As for the South, it crept into my mind the first time I watched Peter Jackson's ridiculous King Kong in late 2005 (I call it ridiculous despite the fact it made me weep with joy at the time). Skull Island, where Kong lives, struck me as being precisely the kind of region of mystery I described, where the projections of early 20th-century folks are concentrated, all the mystery and danger and preposterous wonder alive and wild and free, and at precisely the time the last blank bits of the map are being filled-in. I think it is no mystery that it is at the time in history when lost-world and lost-race fiction is at its height the final stages of the Modernist project of mapping and colonising the Earth was taking place. But the last flourishes of projection were deliciously fanciful, undiscovered islands and plateaus and the hollow earth itself fairly festering with every kind of prehistoric marvel. This era of confabulation gave rise to planetary romance fiction once the lost worlds started to stretch credulity.* 

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Beyond this particular thread of inspiration is the fact of my being Australian. Living on the wrong side of the world I've always consumed fantasy predicated on familiarity with a temperate northern landscape that is utterly unfamiliar to me. I live in a subtropical environment characterised by riotous verdure and great biodiversity - there are more tree species on most of the sites I work (doing ecological restoration) than in all of Europe. The landscape that is familiar to me is the stuff of colonial-era fantasy and nightmares; all manner of poisonous serpents, giant kingfishers' mocking laughter, platypus-haunted rivers, innumerable things that bite and sting, beasts that hop about instead of run, and bear their young in pouches, black swans and inverted seasons. Onto this reality I have projected the familiar northern European tropes of fantasy and found the juxtaposition somewhat jarring.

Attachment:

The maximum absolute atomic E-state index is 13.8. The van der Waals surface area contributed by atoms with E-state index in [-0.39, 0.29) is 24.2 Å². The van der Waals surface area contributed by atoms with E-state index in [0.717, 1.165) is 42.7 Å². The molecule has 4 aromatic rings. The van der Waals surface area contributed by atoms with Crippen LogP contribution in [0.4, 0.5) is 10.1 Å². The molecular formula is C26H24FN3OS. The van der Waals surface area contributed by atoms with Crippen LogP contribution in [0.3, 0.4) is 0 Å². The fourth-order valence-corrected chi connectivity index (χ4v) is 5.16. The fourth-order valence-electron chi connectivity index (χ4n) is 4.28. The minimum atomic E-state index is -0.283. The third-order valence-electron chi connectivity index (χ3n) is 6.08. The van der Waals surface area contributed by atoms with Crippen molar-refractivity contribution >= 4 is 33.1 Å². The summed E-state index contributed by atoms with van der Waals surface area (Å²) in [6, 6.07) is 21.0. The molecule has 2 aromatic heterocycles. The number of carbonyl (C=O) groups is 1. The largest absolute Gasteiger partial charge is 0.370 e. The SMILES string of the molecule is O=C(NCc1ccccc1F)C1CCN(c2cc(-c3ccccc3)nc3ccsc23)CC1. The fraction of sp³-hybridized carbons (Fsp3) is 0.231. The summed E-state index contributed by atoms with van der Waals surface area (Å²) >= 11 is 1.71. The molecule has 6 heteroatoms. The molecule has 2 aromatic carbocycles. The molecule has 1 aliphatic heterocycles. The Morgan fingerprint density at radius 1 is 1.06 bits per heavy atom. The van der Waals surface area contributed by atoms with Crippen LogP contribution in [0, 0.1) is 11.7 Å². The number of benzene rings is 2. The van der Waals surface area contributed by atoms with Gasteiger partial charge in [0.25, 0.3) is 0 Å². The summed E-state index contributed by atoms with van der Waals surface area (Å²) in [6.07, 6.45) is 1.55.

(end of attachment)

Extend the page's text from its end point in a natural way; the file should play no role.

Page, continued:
The southern parts of the world interest me now, or rather, the concept of South in the northern mind. South means separated by time and space from the comforts of civilisation and reason. It is an inherently irrational direction and legitimately subject to suspicion. There was a time, not so long ago, when sailing into the Southern Hemisphere of the world was like travelling to another planet, an alien world where precious orthodoxies fall away and the pre-eminence of civilisation is brought into question through exposure to manifestations of the untameable universe.


 "We are accustomed to look upon the shackled form of a conquered monster, but there — there you could look at a thing monstrous and free." 

Conrad, Heart of Darkness 

There is a greater metaphor at play here. The wild south awakens a realisation of the wild in humanity. We are inextricably part of that wilderness. We came ravening out of it at the dawn of time and it will always be in us.